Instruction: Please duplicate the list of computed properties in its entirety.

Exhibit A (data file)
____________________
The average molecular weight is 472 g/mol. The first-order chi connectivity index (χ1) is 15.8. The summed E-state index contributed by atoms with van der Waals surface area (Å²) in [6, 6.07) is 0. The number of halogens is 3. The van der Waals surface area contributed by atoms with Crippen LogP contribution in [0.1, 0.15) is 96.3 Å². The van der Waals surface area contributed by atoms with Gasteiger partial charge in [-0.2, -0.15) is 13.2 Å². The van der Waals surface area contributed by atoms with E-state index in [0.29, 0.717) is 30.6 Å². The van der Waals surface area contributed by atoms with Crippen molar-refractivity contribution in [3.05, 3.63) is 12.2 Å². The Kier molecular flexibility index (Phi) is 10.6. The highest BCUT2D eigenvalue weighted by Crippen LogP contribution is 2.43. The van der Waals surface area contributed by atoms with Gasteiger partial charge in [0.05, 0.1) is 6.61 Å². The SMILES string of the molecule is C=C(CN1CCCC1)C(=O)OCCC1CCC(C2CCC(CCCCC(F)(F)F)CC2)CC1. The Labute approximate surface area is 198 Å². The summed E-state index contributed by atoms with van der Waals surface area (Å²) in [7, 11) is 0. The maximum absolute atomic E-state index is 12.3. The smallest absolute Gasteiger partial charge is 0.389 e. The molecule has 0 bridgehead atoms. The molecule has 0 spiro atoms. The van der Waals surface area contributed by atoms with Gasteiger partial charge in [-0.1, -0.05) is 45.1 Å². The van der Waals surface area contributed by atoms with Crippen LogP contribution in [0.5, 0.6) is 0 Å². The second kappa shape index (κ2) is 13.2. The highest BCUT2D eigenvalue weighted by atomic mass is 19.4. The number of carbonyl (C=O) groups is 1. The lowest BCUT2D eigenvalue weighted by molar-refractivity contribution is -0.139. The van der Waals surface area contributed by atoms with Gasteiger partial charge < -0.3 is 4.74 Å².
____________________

The average molecular weight is 472 g/mol. The first-order chi connectivity index (χ1) is 15.8. The summed E-state index contributed by atoms with van der Waals surface area (Å²) in [6, 6.07) is 0. The number of halogens is 3. The van der Waals surface area contributed by atoms with Crippen LogP contribution in [0.1, 0.15) is 96.3 Å². The van der Waals surface area contributed by atoms with Gasteiger partial charge in [-0.2, -0.15) is 13.2 Å². The van der Waals surface area contributed by atoms with E-state index in [0.29, 0.717) is 30.6 Å². The van der Waals surface area contributed by atoms with Crippen molar-refractivity contribution in [3.05, 3.63) is 12.2 Å². The Kier molecular flexibility index (Phi) is 10.6. The highest BCUT2D eigenvalue weighted by Crippen LogP contribution is 2.43. The van der Waals surface area contributed by atoms with Gasteiger partial charge in [0.05, 0.1) is 6.61 Å². The SMILES string of the molecule is C=C(CN1CCCC1)C(=O)OCCC1CCC(C2CCC(CCCCC(F)(F)F)CC2)CC1. The Labute approximate surface area is 198 Å². The summed E-state index contributed by atoms with van der Waals surface area (Å²) in [7, 11) is 0. The maximum absolute atomic E-state index is 12.3. The smallest absolute Gasteiger partial charge is 0.389 e. The molecule has 0 bridgehead atoms. The molecule has 0 spiro atoms. The van der Waals surface area contributed by atoms with Gasteiger partial charge in [-0.1, -0.05) is 45.1 Å². The van der Waals surface area contributed by atoms with Crippen LogP contribution in [0.5, 0.6) is 0 Å². The second kappa shape index (κ2) is 13.2. The highest BCUT2D eigenvalue weighted by atomic mass is 19.4. The number of carbonyl (C=O) groups is 1. The lowest BCUT2D eigenvalue weighted by molar-refractivity contribution is -0.139. The van der Waals surface area contributed by atoms with Gasteiger partial charge < -0.3 is 4.74 Å².